Irritation, annoyance, aggravation, frustration, lead to anger. Anger breeds hatred. Sometimes hatred fuels anger. Over time, anger intensifies and often takes over lives. Those given to anger are apt to become addicted. Anger’s tentacles wrap around hearts, and the soil of bitterness nourishes anger. We might understand those outside of Christ being like that, but we expect more of those who know Jesus as Savior and Lord. How can anger get a stranglehold on our hearts? The violation of our “supposed” rights are seeds planted in our hearts that grow and blossom into anger. Dealing with this is one of the most important disciplines that a Christian is to exercise. Drawing on God’s strength, we must control our response and attitudes, or sin will get the upper hand. There is a righteous anger that is directed against sin and wrong. It is, however, never to be used to excuse sinful anger. “For the wrath of man worketh not the righteousness of God” (James 1:20). True Scriptural love can overcome anger’s addictive power! John speaks of this love in I John 4:11-12. Think deeply on his inspired words: “Beloved, if God so loved us, we ought also to love one another. No man hath seen God at any time. If we love one another, God dwelleth in us, and His love is perfected in us.” When we are offended, instead of giving way to anger, that offender has just become our mission field. We are to love them and pray for them. How wise God is! We can’t pray for someone and be angry at them at the same time. A. K. Miller’s hymn, “I Want to be Like Jesus,” describes what should be our hearts’ desire: “I want to be like Jesus, so lowly and so meek; for no one marked an angry word that ever heard Him speak. I want to be like Jesus, engaged in doing good, so that of me it may be said, he hath done what he could. Alas! I’m not like Jesus, as anyone may see; Thy gentle Spirit, Savior, send, and make me like to Thee.” Selah! The expulsive power of love can evict the cancer of anger and bring healing to a sin-damaged heart!      Ron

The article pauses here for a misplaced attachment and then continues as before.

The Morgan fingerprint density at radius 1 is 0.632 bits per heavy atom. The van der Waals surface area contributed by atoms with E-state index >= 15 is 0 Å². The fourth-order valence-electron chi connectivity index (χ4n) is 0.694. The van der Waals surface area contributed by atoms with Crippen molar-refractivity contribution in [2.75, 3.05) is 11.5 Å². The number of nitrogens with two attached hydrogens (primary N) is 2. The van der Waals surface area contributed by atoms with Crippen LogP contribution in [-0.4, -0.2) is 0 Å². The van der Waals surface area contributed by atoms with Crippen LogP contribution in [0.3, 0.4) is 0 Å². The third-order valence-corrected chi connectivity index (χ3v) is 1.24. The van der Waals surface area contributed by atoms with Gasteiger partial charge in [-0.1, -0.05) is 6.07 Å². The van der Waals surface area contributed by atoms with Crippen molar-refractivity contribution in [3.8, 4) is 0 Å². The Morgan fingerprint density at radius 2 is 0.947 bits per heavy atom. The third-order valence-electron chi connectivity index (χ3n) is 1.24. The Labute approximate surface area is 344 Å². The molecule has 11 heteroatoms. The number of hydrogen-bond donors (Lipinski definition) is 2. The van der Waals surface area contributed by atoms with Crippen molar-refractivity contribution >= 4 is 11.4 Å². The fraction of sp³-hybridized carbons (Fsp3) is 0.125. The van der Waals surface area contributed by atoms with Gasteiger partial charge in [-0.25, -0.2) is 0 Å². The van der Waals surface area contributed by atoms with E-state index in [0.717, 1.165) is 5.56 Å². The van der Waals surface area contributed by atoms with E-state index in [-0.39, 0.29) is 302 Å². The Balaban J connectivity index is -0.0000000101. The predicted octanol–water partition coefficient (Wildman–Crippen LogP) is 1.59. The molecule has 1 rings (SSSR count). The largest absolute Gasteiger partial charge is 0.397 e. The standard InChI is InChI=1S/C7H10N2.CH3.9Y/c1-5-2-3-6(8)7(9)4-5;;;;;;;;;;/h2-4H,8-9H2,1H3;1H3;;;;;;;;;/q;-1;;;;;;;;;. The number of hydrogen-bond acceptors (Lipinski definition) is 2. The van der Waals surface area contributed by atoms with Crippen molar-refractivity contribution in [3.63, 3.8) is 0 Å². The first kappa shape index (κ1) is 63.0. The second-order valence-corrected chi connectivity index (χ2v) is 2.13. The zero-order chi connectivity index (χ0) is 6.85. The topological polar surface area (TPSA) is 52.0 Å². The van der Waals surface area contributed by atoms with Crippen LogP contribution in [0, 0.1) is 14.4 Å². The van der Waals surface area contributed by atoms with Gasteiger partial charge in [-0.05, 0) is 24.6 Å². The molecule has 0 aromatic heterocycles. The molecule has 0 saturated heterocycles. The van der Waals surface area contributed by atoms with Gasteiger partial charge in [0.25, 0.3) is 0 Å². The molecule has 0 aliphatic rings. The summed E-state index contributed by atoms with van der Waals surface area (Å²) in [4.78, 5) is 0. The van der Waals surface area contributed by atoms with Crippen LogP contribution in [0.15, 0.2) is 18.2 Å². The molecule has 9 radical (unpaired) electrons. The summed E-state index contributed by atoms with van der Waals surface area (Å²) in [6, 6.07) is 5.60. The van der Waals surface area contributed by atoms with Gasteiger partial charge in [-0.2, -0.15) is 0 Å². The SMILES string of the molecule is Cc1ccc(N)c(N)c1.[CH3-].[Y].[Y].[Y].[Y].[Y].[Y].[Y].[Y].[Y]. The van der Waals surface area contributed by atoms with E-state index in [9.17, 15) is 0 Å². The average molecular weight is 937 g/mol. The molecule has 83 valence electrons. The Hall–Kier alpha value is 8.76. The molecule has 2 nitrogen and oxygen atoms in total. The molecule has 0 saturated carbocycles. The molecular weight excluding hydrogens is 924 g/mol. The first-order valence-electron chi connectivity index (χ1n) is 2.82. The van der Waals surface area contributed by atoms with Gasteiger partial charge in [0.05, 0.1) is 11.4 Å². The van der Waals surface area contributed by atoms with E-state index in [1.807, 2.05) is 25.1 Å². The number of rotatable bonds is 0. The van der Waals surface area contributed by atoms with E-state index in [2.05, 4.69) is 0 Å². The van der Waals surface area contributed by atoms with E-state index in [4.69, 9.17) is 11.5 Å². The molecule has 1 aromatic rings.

Questions? E-Mail me at knowingtheway1@gmail.com

 

Damaged by Discouragement?